By James Cody Birkey
Most human geographers predict an unprecedented pace of urbanization to occur over the next half-century. This is a result of a broad set of convergent factors, one of which is the migration of poor rural populations to urban areas. This rapid growth has placed particular demands on cities, especially in the developing world. Very often, cities and governments either ignore these communities, or see them as a problem. It is hard to say which is worse.
As response to the development of slums, many national and local strategies try to “deincentivize” their growth. The assumption is that by intentionally disenfranchising these areas by limiting access to urban services, rural-urban migration might be kept at bay.
Billy Cobbett, head of Cities Alliance at the World Bank, explained recently at Harvard not only how pervasive this stance is in the developing world, but how unbeneficial it is. He argued for the inevitability of the trend of urbanization, and that it ought to be harnessed rather than distained. Assuming he is right, what kinds of tools might governments and the private sector have to approach this phenomenon constructively?
To pair this notion of a city that “anticipates” the inevitable influx of population with some of the financial efficaciousness of transit systems like the BRT might open up some very interesting possibilities. Transit has the power to drastically shape economic geographies of cities precisely because cost (in time and money) of commuting overwhelmingly shapes land values. Therefore, in cities struggling to dictate urban form in the face of growth of unserviced slums, could a BRT-linked land development strategy positively incent growth in currently undeveloped areas best for the city as a whole?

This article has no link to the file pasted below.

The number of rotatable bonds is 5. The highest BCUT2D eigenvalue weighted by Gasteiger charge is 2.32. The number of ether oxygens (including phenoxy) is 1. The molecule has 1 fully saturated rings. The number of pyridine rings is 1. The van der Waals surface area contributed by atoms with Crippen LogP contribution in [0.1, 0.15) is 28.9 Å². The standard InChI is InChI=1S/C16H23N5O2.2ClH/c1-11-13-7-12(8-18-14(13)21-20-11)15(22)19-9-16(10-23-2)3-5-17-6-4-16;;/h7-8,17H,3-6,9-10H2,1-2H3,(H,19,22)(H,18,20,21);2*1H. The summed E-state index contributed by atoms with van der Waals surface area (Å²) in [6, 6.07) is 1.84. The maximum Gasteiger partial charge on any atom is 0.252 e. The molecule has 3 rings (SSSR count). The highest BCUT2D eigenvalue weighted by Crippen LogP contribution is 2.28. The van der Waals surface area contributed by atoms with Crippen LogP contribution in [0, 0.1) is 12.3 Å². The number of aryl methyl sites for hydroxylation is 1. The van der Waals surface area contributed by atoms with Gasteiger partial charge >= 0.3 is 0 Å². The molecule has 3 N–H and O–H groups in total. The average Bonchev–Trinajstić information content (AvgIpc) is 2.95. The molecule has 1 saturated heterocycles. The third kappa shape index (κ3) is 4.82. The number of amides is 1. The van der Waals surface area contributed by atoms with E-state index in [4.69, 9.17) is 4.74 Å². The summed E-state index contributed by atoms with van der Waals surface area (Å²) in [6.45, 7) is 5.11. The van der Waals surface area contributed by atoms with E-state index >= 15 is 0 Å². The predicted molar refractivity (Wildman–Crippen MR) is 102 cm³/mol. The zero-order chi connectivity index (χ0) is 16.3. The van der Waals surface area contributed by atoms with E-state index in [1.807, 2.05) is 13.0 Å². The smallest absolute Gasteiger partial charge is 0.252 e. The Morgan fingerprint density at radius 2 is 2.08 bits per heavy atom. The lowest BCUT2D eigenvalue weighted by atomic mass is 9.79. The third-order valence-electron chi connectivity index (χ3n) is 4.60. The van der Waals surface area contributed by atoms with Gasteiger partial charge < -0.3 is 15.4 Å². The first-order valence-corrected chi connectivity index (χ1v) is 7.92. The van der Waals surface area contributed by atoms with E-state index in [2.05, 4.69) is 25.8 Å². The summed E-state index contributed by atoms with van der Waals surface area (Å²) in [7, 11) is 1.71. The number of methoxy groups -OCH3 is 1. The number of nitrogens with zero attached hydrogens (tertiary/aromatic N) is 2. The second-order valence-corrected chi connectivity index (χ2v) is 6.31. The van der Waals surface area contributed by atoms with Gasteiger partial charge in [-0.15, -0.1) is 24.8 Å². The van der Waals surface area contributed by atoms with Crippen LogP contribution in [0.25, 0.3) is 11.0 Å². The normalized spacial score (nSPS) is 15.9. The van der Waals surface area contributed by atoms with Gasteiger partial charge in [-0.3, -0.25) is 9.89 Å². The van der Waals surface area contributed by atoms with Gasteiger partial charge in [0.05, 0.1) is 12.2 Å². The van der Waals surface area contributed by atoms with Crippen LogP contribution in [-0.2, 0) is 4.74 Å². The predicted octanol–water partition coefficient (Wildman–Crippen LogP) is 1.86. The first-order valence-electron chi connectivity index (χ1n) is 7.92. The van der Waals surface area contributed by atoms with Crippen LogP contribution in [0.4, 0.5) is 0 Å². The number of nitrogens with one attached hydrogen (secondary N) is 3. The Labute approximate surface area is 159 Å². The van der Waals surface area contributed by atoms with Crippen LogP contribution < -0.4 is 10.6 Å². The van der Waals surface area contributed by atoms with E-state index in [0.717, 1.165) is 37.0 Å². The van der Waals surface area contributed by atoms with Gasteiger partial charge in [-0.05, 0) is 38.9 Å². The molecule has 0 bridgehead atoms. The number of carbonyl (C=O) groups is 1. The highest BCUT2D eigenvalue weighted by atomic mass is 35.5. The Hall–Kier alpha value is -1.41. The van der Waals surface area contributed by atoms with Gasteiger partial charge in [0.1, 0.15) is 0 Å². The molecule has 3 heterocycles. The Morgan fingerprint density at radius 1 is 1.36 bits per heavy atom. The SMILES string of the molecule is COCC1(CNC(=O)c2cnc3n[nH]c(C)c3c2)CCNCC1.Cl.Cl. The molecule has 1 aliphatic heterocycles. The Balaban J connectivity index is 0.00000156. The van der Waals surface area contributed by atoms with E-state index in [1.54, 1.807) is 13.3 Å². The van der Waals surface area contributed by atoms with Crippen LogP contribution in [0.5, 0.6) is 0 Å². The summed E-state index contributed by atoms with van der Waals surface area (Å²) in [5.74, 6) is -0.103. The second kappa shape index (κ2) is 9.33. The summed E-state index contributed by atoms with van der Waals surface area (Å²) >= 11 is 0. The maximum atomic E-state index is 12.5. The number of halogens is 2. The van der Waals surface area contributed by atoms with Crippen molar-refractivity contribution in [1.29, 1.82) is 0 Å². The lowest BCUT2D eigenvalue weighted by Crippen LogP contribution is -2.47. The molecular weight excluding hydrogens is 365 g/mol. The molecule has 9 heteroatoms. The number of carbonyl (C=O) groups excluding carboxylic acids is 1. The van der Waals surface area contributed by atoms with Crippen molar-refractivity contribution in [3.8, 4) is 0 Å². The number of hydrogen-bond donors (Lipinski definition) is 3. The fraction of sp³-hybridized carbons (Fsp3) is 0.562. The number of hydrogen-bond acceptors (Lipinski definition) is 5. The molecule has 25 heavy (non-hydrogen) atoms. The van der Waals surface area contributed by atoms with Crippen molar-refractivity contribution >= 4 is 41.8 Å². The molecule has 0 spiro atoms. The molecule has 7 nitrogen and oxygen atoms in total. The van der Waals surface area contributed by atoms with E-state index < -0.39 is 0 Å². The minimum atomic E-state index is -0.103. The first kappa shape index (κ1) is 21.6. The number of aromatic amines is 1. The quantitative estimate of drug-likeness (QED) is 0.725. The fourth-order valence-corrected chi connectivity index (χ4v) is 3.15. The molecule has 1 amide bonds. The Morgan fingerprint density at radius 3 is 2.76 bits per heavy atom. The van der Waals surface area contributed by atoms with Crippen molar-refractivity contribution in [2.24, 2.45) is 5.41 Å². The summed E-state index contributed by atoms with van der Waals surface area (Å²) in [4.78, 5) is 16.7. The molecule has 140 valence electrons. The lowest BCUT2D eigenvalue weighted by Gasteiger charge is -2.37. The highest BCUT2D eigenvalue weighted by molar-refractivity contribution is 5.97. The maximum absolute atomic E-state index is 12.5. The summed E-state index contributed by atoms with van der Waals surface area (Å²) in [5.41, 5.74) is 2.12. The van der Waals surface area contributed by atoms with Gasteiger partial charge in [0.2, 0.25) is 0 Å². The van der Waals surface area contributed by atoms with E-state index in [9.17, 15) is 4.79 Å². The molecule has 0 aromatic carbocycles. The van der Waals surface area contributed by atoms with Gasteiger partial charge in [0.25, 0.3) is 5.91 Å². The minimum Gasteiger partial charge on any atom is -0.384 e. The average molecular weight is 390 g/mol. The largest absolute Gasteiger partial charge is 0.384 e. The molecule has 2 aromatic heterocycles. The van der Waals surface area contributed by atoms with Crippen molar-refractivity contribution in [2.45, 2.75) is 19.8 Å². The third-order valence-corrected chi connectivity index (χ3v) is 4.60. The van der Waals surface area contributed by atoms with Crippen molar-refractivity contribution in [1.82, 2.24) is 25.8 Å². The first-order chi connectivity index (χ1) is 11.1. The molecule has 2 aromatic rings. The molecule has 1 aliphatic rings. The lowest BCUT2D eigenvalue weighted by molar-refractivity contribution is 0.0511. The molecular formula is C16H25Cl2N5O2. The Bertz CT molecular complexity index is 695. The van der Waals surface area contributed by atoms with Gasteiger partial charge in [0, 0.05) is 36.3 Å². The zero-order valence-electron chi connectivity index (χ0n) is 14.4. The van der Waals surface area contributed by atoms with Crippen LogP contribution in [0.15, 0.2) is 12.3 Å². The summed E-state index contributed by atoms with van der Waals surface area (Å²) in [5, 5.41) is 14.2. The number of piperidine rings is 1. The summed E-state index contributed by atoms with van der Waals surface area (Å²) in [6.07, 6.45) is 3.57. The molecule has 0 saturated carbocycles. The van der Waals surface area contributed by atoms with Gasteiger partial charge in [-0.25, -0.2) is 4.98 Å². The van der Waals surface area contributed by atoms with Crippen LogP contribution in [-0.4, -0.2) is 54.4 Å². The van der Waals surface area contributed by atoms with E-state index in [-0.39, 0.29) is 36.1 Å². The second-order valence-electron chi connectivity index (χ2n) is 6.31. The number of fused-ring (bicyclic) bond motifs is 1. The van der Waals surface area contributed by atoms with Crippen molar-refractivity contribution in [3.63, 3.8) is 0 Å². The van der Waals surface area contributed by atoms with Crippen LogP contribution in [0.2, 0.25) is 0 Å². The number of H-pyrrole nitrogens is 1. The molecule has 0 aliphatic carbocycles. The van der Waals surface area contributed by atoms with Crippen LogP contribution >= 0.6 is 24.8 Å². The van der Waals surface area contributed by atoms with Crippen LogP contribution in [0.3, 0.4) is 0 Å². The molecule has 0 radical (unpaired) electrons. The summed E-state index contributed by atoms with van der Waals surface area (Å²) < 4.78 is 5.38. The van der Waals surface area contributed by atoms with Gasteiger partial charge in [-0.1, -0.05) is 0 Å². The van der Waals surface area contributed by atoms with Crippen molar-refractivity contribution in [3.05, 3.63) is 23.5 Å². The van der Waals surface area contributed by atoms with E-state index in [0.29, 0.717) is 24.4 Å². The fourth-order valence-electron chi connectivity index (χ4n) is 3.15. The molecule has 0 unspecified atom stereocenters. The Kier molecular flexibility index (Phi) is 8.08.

In the United States during the early 1900’s, large-scale landowners struck deals to bring trolleys out to lands they owned on the edge of the city. In a time when most people commuted on foot, a transit offering drastically changed the value and urban relevance of a parcel of land, and these new “suburbs” developed rapidly. Using the same principal, is it possible to coordinate with local entities to stretch BRT—which is much less expensive than trolleys or subway—ahead of time out into areas the city ought to grow? Is it possible to do this in a coordinated fashion, such that financial opportunities exist for private enterprise to engage cohesively or even take the lead? Perhaps governments could agree to build systems like this in trade for certain percentages of inclusionary housing, or other strategies that might engage the poor.
Doubtlessly, dealing with urban growth, especially regarding economically-constrained populations, is multi-faceted and will require a broad set of tools. However, this idea—particularly with transportation—to move ahead of growth rather than simply to respond to it, might open up doors to much better-planned transit systems in the long term, as well as unlocking newly valuable land at a price that can be attainable for the populations that will inevitably move in.